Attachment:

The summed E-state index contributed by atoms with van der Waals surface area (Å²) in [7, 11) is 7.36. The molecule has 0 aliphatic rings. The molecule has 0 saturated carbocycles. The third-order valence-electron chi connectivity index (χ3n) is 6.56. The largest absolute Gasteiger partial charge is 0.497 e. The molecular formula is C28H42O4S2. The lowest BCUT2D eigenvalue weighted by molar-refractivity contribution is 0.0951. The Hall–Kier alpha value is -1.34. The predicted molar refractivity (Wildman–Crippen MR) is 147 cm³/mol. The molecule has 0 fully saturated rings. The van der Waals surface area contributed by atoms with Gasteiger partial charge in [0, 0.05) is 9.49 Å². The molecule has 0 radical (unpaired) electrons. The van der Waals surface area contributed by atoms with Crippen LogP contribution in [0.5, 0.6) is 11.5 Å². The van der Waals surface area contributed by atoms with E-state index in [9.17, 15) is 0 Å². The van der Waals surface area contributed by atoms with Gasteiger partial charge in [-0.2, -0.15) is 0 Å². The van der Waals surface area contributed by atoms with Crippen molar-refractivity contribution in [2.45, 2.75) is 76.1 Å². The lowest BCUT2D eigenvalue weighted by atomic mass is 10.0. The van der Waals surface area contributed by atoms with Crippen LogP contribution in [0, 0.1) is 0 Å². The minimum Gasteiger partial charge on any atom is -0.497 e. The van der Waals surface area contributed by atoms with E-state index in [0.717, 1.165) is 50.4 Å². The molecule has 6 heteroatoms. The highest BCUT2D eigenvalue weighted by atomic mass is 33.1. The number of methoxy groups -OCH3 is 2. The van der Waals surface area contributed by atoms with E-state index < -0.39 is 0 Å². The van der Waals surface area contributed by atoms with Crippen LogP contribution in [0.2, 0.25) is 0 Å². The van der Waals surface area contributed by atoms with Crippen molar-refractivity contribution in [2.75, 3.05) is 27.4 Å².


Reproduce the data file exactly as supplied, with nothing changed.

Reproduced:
The summed E-state index contributed by atoms with van der Waals surface area (Å²) in [7, 11) is 7.36. The molecule has 0 aliphatic rings. The molecule has 0 saturated carbocycles. The third-order valence-electron chi connectivity index (χ3n) is 6.56. The largest absolute Gasteiger partial charge is 0.497 e. The molecular formula is C28H42O4S2. The lowest BCUT2D eigenvalue weighted by molar-refractivity contribution is 0.0951. The Hall–Kier alpha value is -1.34. The predicted molar refractivity (Wildman–Crippen MR) is 147 cm³/mol. The molecule has 0 fully saturated rings. The van der Waals surface area contributed by atoms with Gasteiger partial charge in [0, 0.05) is 9.49 Å². The molecule has 0 radical (unpaired) electrons. The van der Waals surface area contributed by atoms with Crippen LogP contribution in [0.5, 0.6) is 11.5 Å². The van der Waals surface area contributed by atoms with E-state index in [9.17, 15) is 0 Å². The van der Waals surface area contributed by atoms with Gasteiger partial charge in [-0.2, -0.15) is 0 Å². The van der Waals surface area contributed by atoms with Crippen molar-refractivity contribution in [2.45, 2.75) is 76.1 Å². The lowest BCUT2D eigenvalue weighted by atomic mass is 10.0. The van der Waals surface area contributed by atoms with Crippen LogP contribution in [0, 0.1) is 0 Å². The minimum Gasteiger partial charge on any atom is -0.497 e. The van der Waals surface area contributed by atoms with E-state index in [0.717, 1.165) is 50.4 Å². The molecule has 6 heteroatoms. The highest BCUT2D eigenvalue weighted by atomic mass is 33.1. The number of methoxy groups -OCH3 is 2. The van der Waals surface area contributed by atoms with E-state index < -0.39 is 0 Å². The van der Waals surface area contributed by atoms with Crippen LogP contribution in [0.2, 0.25) is 0 Å². The van der Waals surface area contributed by atoms with Crippen molar-refractivity contribution in [2.75, 3.05) is 27.4 Å².